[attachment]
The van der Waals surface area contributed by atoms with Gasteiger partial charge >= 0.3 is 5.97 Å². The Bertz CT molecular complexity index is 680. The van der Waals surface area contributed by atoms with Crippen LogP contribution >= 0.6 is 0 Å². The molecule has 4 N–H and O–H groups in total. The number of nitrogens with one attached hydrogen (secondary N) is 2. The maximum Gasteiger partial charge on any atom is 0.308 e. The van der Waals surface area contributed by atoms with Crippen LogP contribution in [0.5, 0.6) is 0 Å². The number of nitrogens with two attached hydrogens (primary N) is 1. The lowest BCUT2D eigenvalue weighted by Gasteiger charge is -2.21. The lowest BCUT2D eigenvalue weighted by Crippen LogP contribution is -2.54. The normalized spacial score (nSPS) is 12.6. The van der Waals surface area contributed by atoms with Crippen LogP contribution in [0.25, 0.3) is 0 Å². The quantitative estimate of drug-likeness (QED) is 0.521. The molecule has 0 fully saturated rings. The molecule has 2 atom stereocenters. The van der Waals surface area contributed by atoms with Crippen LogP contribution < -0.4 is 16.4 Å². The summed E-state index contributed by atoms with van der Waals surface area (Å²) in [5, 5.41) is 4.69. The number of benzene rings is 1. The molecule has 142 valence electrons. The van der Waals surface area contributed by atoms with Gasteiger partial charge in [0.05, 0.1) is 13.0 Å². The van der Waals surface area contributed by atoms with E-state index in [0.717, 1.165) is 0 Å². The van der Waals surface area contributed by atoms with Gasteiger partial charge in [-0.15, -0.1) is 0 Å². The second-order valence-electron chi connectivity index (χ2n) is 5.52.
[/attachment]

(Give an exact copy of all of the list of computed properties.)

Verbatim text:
The van der Waals surface area contributed by atoms with Gasteiger partial charge >= 0.3 is 5.97 Å². The Bertz CT molecular complexity index is 680. The van der Waals surface area contributed by atoms with Crippen LogP contribution >= 0.6 is 0 Å². The molecule has 4 N–H and O–H groups in total. The number of nitrogens with one attached hydrogen (secondary N) is 2. The maximum Gasteiger partial charge on any atom is 0.308 e. The van der Waals surface area contributed by atoms with Crippen LogP contribution in [0.5, 0.6) is 0 Å². The number of nitrogens with two attached hydrogens (primary N) is 1. The lowest BCUT2D eigenvalue weighted by Gasteiger charge is -2.21. The lowest BCUT2D eigenvalue weighted by Crippen LogP contribution is -2.54. The normalized spacial score (nSPS) is 12.6. The van der Waals surface area contributed by atoms with Crippen LogP contribution in [0.25, 0.3) is 0 Å². The quantitative estimate of drug-likeness (QED) is 0.521. The molecule has 0 fully saturated rings. The molecule has 2 atom stereocenters. The van der Waals surface area contributed by atoms with Crippen LogP contribution < -0.4 is 16.4 Å². The summed E-state index contributed by atoms with van der Waals surface area (Å²) in [5, 5.41) is 4.69. The number of benzene rings is 1. The molecule has 142 valence electrons. The van der Waals surface area contributed by atoms with Gasteiger partial charge in [0.05, 0.1) is 13.0 Å². The van der Waals surface area contributed by atoms with E-state index in [0.717, 1.165) is 0 Å². The van der Waals surface area contributed by atoms with Gasteiger partial charge in [-0.15, -0.1) is 0 Å². The second-order valence-electron chi connectivity index (χ2n) is 5.52.